Upgrade guide

This guide helps Forgejo admins perform upgrades safely and provides guidance to troubleshoot problems. It also covers upgrades from Gitea back to version 1.2.0.

Release life cycle

Each Forgejo release undergoes the following states:

  • Stable (latest release): receives full support, bugfixes and security fixes for three months.
  • Long term support (LTS) (the version published the first quarter of every year): receives only critical bugfixes and security support for one year and three months.
  • Experimental (current development version): receives new features, should not be used in production.

To be notified in advance of security releases, watch or subscribe to the RSS feed of the security-announcements repository. The details of the vulnerability will not be revealed, only the expected release date, for administrators to plan ahead and better secure their instance.

Semantic version compliance

Forgejo is compliant with semantic versioning as of 7.0.0. In a nutshell it means that there is no breaking change unless the first number changes (e.g. when 8.0.0 is published it will contain breaking changes compared to 7.0.0). The release notes document those breaking changes and they may require manual intervention depending on the Forgejo installation.

In versions prior to 7.0.0, the releases 1.19, 1.20 and 1.21 all contained breaking changes and the versioning scheme was not compliant with semantic versioning.


To be safe, make sure to perform a full backup before upgrading. It is a requirement when upgrading to a new stable release (going from v1.20 to v1.21 for instance) but is also a good precaution when installing a minor or patch release (going from v7.0.0 to v7.0.1 for instance).

The reliable way to perform a backup is with a synchronized point-in-time snapshot of all the storage used by Forgejo.

For instance, if everything (SQLite database + repositories etc.) is on a single QCOW2 disk attached to a virtual machine, a qemu snapshot guarantees the backup is consistent and can be done while the Forgejo server is running.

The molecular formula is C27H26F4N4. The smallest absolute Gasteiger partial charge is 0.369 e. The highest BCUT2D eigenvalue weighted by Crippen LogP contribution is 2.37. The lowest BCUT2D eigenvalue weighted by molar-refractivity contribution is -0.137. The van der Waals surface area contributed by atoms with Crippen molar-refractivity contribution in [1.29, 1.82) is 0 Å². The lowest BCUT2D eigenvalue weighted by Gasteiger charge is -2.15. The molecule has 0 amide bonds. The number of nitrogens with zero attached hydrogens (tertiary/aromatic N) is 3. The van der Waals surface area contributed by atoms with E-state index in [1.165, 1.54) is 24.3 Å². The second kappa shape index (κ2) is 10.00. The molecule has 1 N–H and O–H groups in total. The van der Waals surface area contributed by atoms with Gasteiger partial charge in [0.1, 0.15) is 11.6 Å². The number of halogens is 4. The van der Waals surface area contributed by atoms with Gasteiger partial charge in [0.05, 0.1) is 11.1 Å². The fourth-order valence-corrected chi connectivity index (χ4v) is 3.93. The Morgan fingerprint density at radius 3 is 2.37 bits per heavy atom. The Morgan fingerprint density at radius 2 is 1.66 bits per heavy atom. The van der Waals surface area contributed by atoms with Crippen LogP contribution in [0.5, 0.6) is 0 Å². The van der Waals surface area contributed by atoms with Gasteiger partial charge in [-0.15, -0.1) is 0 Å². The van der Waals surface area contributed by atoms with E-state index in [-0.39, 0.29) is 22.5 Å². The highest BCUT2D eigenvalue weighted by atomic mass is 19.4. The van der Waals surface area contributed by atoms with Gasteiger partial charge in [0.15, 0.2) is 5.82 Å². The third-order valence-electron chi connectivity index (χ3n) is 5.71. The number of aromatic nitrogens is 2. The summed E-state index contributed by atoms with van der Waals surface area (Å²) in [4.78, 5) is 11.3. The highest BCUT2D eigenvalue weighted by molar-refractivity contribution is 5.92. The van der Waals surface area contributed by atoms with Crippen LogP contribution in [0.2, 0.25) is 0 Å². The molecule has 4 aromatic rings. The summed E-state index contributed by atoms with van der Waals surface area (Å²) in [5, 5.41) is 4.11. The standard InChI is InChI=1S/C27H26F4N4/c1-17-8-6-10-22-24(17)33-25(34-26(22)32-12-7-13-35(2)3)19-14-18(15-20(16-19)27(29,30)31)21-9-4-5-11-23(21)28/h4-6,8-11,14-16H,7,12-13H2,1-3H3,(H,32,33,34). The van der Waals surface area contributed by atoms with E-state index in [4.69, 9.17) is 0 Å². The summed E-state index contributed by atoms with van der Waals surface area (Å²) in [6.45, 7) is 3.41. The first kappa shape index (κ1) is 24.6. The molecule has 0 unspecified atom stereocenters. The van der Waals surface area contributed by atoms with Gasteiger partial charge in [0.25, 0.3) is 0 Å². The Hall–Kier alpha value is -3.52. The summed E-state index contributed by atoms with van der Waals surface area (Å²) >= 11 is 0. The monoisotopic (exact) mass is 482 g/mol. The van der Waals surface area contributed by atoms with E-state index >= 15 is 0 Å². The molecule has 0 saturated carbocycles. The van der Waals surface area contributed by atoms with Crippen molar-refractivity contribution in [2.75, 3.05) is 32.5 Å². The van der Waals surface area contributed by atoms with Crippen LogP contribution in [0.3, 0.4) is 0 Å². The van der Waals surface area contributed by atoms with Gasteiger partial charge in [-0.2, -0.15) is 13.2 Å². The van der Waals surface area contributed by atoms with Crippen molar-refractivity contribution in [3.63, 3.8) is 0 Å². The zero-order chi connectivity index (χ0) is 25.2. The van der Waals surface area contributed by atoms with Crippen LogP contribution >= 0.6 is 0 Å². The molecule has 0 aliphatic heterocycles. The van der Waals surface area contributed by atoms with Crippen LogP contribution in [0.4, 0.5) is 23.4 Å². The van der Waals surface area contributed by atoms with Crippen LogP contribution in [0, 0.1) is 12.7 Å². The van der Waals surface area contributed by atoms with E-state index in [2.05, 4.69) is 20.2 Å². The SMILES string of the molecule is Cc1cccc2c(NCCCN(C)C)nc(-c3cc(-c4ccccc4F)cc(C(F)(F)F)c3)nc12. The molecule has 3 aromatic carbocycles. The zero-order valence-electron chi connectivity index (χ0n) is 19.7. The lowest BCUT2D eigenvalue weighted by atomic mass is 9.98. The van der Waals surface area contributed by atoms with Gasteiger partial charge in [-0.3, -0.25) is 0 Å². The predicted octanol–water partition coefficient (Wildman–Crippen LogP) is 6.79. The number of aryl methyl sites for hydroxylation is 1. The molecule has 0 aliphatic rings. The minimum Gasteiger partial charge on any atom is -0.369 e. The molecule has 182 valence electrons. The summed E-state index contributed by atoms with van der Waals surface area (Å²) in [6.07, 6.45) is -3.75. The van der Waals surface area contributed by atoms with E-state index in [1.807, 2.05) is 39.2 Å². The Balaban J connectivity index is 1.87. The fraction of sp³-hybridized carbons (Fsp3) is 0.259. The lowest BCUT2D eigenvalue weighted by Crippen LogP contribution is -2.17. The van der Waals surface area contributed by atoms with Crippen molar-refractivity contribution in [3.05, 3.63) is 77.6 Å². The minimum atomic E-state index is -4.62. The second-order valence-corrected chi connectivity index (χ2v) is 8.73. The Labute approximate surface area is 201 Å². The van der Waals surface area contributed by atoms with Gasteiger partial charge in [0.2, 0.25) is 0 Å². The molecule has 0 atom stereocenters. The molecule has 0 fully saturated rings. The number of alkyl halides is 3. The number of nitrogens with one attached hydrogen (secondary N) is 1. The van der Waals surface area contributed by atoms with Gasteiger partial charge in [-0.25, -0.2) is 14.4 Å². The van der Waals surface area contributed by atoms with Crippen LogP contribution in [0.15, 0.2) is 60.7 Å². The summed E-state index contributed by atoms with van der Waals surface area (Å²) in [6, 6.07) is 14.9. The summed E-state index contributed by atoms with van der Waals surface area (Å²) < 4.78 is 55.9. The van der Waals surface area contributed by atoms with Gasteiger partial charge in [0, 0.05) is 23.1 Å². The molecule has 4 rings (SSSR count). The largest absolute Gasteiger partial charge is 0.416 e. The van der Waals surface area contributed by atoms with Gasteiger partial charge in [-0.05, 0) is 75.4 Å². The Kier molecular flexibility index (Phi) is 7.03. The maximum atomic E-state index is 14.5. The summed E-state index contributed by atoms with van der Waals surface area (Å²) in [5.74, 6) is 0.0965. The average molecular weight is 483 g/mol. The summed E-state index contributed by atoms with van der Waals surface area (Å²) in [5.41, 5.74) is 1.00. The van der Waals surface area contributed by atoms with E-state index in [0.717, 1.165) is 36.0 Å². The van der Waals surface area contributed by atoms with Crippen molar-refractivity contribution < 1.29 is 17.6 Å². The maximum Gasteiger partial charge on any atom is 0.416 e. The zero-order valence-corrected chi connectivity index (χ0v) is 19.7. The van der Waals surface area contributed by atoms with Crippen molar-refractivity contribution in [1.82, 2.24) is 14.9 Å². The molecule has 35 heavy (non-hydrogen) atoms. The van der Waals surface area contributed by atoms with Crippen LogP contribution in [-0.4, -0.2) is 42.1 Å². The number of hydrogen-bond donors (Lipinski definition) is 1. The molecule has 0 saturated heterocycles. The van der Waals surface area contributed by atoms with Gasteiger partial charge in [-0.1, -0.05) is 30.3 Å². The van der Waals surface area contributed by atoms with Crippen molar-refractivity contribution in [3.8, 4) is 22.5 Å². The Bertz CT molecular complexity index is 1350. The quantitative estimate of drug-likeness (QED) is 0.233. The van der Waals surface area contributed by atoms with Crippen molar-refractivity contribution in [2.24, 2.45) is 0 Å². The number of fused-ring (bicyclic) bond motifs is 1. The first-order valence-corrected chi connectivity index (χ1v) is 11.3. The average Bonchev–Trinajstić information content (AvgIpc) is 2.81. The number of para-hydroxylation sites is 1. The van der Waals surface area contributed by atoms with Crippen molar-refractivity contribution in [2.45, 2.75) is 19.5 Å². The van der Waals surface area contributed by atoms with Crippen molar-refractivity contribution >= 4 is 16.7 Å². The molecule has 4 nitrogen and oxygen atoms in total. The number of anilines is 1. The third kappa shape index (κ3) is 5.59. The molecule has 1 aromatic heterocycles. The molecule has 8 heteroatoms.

However, if Forgejo uses a S3 storage for attachments with a PostgresQL database, stores Git repositories on a remote file system and queues in a Redis server, the only way to ensure a consistent state is to shutdown Forgejo during the backup.

In the simplest case where everything is on a single file system and if the instance is not busy (no mirrors, no users), the backup can be done with:

  • forgejo dump to collect everything into one zip file
  • psql/mysql dump. Although the zip file created by forgejo dump contains a copy of the database it has serious long standing open bugs that may introduce problems when re-injecting the SQL dump in a new database. Note that there is no need to dump SQLite because the database itself is included in the zip file already.

Verify Forgejo works

It is critical to verify that Forgejo works very carefully. Restoring the backup done before the upgrade is easy and does not lose any information. But if a problem is discovered days or weeks after the upgrade, it will not be an option and fixing it on a live Forgejo instance will be much more challenging.

  • Run forgejo doctor check --all --log-file /tmp/doctor.log and make sure it does not report any problem.
  • Manually verify via the web interface. Making a checklist of a typical use case is a good way to not miss anything.
  • If there is a problem of any kind, increase the log level and take a look at the logs. If you cannot figure out what the problem is, ask for help in the Forgejo chatroom before trying to fix it.

Preparing the Forgejo upgrade

  • Manually analyze (reading the patches to the sources of the template directory) and update the customized CSS / content.
  • Do not use forgejo help to figure out the location of CustomPath, look at the configuration tab of the Site administration panel when logged in as an admin.
  • forgejo manager flush-queues. If it times out, run it again with a more generous --timeout argument. It is important because the queues contain serialized data that is not guaranteed to be backward compatible between versions.
  • Go to the Site administration panel and pause all queues

Note: Forgejo requires docker >= 20.10.6 otherwise mysterious problems will happen (mysterious in the sense that the problem will about something unrelated to the Docker version”).

Performing the upgrade